Making Our Front Yard Into an Outdoor Family Room

Our front yard at our house in Menlo Park is pretty, I guess, but from our point of view, it's just wasted space now because it doesn't enhance our enjoyment of our neighborhood at all.  We plan to transform it into an 'outdoor family room' that, we hope, will become a neighborhood hangout.

We don’t have a family neighborhood hangout where we live. Chances are, you don’t either.

What do I mean by a “family neighborhood hangout?” I long for a place in our neighborhood where parents and kids can go to hang out with other parents and kids – a place for spontaneous, casual socializing. Sociologist Ray Oldenburg calls these “Third Places,” (see his book, The Great Good Place) behind the First Place, home, and the Second Place, work.

If you live in a city or a small town, you might have a “Cheers” type of local bar or cafe close to your house. However, today, most local bars and cafes have very little spontaneous social interaction. Recall the words from the TV show’s theme song, “You wanna go where everyone knows your name.” Do you know of any public place where you can just drop in and be fairly sure you’ll have a conversation with someone you know and like?
We live in the suburbs, where the closest bar is about a half a mile away, and the closest cafe is about a mile away. No retail zoning exists closer than that bar. So, there’s pretty much no chance that any retail establishment will fulfill the role of third place for our neighborhood.

So, my wife and I are going to try something pretty radical – we’re in the process of redesigning our front yard on Yale Road in the Allied Arts neighborhood of Menlo Park to be like an outdoor family room. Our goal is for multiple neighbors to be hanging out in our front yard everyday. We want to provide kids with a place to play and learn, and we want to provide parents with a place to socialize with each other and with their kids.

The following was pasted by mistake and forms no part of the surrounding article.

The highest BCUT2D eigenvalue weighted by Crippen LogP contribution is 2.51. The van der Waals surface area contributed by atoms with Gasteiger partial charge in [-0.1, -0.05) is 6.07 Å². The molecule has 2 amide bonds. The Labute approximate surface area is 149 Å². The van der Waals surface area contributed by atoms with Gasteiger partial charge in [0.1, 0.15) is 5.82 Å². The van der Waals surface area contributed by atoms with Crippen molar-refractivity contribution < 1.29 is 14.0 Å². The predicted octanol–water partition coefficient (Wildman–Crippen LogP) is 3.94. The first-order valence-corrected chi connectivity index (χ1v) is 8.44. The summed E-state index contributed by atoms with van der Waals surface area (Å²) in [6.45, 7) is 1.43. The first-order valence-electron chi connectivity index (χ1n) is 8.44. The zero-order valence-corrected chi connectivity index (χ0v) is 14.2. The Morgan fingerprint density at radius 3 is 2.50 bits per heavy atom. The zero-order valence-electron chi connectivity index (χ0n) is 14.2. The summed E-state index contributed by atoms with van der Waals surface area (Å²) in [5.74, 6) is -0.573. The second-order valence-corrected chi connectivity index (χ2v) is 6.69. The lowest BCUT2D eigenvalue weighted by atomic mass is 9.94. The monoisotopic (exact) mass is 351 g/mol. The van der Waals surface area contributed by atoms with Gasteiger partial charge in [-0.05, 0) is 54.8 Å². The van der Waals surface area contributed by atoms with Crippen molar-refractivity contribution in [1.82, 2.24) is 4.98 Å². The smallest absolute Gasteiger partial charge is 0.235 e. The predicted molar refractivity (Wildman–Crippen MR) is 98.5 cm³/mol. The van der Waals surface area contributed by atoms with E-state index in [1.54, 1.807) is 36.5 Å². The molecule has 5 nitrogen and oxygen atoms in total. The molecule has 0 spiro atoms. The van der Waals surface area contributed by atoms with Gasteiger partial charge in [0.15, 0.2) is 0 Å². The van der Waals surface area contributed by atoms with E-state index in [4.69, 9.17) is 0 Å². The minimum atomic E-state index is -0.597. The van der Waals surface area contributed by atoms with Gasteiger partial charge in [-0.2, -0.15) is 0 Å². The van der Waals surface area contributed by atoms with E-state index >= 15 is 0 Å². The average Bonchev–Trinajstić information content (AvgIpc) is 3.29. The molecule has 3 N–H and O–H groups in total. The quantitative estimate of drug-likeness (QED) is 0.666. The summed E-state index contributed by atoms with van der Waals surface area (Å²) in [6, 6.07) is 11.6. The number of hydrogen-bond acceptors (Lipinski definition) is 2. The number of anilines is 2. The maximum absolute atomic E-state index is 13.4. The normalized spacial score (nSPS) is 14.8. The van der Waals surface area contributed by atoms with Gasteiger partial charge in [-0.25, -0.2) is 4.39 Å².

So, how do we do this? Because the whole idea of inviting social interaction in a front yard is so foreign in our society, this requires an awful lot of thought and planning. What will attract kids initially to check our outdoor family room out? What will attract parents initially? What will keep them coming back? How do we indicate to neighbors that it’s OK to hang out there on their own, without asking us? How do we empower them to make their own impact on it?

I definitely have lots of concrete ideas about this, but I want to hold them close to my vest for now until they’re closer to being realized. Trust me, though – we’re on the verge of doing something very exciting for neighborhood life here at Yale Road! Stay tuned…

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